Even at this point, you can decide to be a candidate for office by announcing a write-in campaign. If a paper ballot is being used your name will not appear on the election ballot and must be handwritten in the space provided on the ballot. If the elections are being conducted via electronic ballot, the members wishing to vote for you must  search for your first or last name in the search function of the online ballot system. Running a successful write-in campaign requires extra effort on your part because your flying partners will need to be informed about your candidacy.

On the count date, ballots are validated and tallied by AFA-CWA staff serving on the Ballot Certification Committee. The count can be witnessed by any interested Member in good standing who attends at her or his own expense.
The eligible candidate receiving the greatest number of election votes will be certified as the officer-elect. There is no requirement that the successful candidate receive a majority of the valid ballots returned.

In the event of a tie between two or more nominees in the election process, a third secret mail ballot will be circulated as soon as practical after the initial balloting is completed.

Certified election results for all category elections are mailed to successful candidates. Members may access the results via the AFA-CWA Election Website

III. Voting Procedures

A. Right to Vote

{Section IX B.2}

All active members in good standing have the right to vote. Ballots or Voting Notices and Instructions are mailed to every member including those members on a leave of absence. Flight attendants with a contract, who have fallen behind on dues, can bring themselves into compliance before the ballots are  counted (Paper ballot) If you were not an active member in good standing when the ballots were mailed, your status and dues standing will be verified on the count date.

If your elections are being conducted with an electronic ballot, all flight attendants in your Local will receive the Voting Notice and Instructions. While you may be permitted to cast a ballot via the telephone or Internet, your status and standing prior to the mailing will determine your eligibility. A member not in good standing during the vote can make themselves eligible by updating their status or standing. . If you have questions regarding your standing or status, please contact the AFA-CWA Membership Services Department.

You only have a right to vote in local elections in the council where you hold your membership.

B. Secret Ballot

{Section IX F.12.b(3)}

  1. PAPER BALLOT: You receive from the International Secretary-Treasurer two envelopes and a letter of instruction. One envelope is boldly marked“Ballot.” The other is marked “Transmittal,” is pre-addressed to AFA-CWA, and bears your voter identification label. The same actions are required for both the nomination and election processes.You put your ballot into the envelope marked “Ballot,” seal it and then put the envelope into the transmittal envelope. The transmittal envelope must have your voter ID label to be valid. In case of a duplicate ballot, your legible signature and printed name must appear on the envelope.Before opening any transmittal envelopes, the vote count process begins with verifying the eligibility of each voter. This is why the voter ID label must not be removed or, in the case of a duplicate ballot, your signature and printed name must appear on the transmittal envelope. During the actual count of the ballots, the transmittal envelope, the only item with identifying information, must be opened and completely separated from the Ballot envelope before the Ballot envelope is opened.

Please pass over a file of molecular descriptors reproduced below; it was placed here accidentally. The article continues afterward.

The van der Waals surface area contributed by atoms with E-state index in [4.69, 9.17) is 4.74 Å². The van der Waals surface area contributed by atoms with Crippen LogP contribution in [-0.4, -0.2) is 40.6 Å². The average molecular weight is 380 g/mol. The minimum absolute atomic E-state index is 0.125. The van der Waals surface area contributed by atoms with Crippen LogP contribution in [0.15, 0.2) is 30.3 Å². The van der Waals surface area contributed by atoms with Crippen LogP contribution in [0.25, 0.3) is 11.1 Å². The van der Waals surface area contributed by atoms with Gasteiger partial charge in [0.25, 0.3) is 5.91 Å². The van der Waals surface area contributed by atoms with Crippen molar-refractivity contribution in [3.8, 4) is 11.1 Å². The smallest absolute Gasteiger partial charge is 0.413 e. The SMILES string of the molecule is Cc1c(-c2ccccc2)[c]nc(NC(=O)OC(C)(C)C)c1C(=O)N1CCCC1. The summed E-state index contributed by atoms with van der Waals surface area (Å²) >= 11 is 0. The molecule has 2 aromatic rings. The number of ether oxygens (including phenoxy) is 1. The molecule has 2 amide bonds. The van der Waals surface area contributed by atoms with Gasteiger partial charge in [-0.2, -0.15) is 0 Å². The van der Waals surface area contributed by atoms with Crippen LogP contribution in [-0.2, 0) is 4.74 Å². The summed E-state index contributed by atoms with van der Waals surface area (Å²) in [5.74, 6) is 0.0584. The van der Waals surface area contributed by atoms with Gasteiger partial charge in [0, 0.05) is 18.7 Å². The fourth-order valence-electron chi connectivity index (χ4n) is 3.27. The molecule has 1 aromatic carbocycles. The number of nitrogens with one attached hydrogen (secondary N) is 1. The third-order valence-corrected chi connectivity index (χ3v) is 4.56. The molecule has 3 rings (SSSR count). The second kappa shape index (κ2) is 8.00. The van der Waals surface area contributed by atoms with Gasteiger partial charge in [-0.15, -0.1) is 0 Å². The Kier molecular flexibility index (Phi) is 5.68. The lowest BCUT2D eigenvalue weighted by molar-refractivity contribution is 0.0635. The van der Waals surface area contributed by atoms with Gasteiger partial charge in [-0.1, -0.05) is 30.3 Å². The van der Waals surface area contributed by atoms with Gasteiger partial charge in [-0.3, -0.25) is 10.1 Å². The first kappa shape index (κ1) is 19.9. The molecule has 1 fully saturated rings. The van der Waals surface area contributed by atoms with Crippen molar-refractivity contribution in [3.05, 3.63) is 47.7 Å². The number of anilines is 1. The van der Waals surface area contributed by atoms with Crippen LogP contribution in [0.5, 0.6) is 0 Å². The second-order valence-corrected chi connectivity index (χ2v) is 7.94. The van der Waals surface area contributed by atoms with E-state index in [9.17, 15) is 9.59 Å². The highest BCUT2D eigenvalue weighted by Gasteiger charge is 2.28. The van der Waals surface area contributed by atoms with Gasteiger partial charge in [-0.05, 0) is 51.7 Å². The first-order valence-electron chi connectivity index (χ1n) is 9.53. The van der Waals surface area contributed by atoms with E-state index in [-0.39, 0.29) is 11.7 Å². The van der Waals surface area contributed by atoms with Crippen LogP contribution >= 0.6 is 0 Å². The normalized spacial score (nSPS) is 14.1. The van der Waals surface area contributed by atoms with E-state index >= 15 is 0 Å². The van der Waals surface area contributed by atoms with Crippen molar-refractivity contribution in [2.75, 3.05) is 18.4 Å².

2. ELECTRONIC BALLOT: Each member receives the Voting Notification and Instructions (VNI) just prior to the polls opening. This notice contains a personal 16-digit personal activation code which allows the member to enter the ballot. A new activation is needed for all ballots. Once the activation code is entered into the ballot system, a username will be generated, the member then creates a password. Using these credentials the member then enters the ballot and casts their vote.  Once a member casts a vote, that vote is final and cannot be changed..**Note: Interim participation reports will not be provided for LEC Officer Elections.

C. Duplicate Ballots – Spoiled or Not Received (Paper Ballot)

{Section IX F.7}

1.Every active member in good standing has a right to a duplicate ballot. If you did not receive a ballot, or spoiled (mismarked) your ballot, you may request a duplicate from the AFA-CWA International office, who will distribute all duplicate paper ballots or activation codes for electronic ballots.

A record must be kept of all duplicate ballots and the reason they were issued. If two ballots are received from the same AFA-CWA member, the ballot with the most recent postmarked date is counted and the earlier ballot is voided.

Replacement Activation Codes (Electronic Ballot).

2. If you did not receive the ballot packet containing the personal 16-digit activation code you may contact AFA Membership Services for a replacement. This new code will be sent from the voting system to the email address on file with AFA-CWA.

D. Void or Invalid Ballots

{Section IX F.12.b(4); Section IX L.12}

  1. PAPER BALLOT: AFA-CWA’s Constitution & Bylaws has a specific list of 12 violations that will void a ballot. Part of the reason for these rules is to be able to distinguish between legitimate and voided ballots. Another reason is to ensure the secrecy of the balloting process. A violation of any one of these rules will void your ballot. The most common reasons for a ballot being voided are: late postmark; improperly marked; changed vote on same ballot; unidentifiable (transmittal envelope voter ID label has been removed); and ineligibility to vote. A full list of the 12 rules can be found on page 11 of this handbook. The AFA Ballot Certification Committee shall be the sole arbiter in ruling a ballot valid or void Section IX.F.b(5). Whenever voter intent is clear and voter secrecy is maintained,, the BCC will rule to allow as many votes as possible.